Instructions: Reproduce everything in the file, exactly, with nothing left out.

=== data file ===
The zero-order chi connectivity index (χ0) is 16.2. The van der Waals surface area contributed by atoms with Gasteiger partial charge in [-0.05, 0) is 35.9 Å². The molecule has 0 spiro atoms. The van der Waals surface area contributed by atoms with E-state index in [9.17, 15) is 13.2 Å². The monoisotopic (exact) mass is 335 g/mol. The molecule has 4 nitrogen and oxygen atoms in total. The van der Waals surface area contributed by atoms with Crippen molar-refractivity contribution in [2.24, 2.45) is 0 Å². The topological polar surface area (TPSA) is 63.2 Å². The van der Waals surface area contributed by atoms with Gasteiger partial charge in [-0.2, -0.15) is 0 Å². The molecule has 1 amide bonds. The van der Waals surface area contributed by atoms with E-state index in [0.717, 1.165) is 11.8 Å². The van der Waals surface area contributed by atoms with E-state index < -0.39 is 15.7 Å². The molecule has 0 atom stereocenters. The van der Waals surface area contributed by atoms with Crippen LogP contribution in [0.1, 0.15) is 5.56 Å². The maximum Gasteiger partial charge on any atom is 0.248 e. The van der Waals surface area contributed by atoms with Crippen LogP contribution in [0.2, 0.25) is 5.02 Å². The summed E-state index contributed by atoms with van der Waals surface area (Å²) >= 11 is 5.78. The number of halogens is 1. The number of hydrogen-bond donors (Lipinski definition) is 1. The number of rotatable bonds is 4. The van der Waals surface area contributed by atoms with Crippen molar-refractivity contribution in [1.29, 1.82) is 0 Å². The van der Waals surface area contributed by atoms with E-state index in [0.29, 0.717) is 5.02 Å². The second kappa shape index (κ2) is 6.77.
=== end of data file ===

The zero-order chi connectivity index (χ0) is 16.2. The van der Waals surface area contributed by atoms with Gasteiger partial charge in [-0.05, 0) is 35.9 Å². The molecule has 0 spiro atoms. The van der Waals surface area contributed by atoms with E-state index in [9.17, 15) is 13.2 Å². The monoisotopic (exact) mass is 335 g/mol. The molecule has 4 nitrogen and oxygen atoms in total. The van der Waals surface area contributed by atoms with Crippen molar-refractivity contribution in [2.24, 2.45) is 0 Å². The topological polar surface area (TPSA) is 63.2 Å². The van der Waals surface area contributed by atoms with Gasteiger partial charge in [-0.2, -0.15) is 0 Å². The molecule has 1 amide bonds. The van der Waals surface area contributed by atoms with E-state index in [0.717, 1.165) is 11.8 Å². The van der Waals surface area contributed by atoms with E-state index < -0.39 is 15.7 Å². The molecule has 0 atom stereocenters. The van der Waals surface area contributed by atoms with Crippen LogP contribution in [0.1, 0.15) is 5.56 Å². The maximum Gasteiger partial charge on any atom is 0.248 e. The van der Waals surface area contributed by atoms with Crippen LogP contribution in [0.2, 0.25) is 5.02 Å². The summed E-state index contributed by atoms with van der Waals surface area (Å²) >= 11 is 5.78. The number of halogens is 1. The number of hydrogen-bond donors (Lipinski definition) is 1. The number of rotatable bonds is 4. The van der Waals surface area contributed by atoms with Crippen molar-refractivity contribution in [1.29, 1.82) is 0 Å². The van der Waals surface area contributed by atoms with E-state index in [0.29, 0.717) is 5.02 Å². The second kappa shape index (κ2) is 6.77.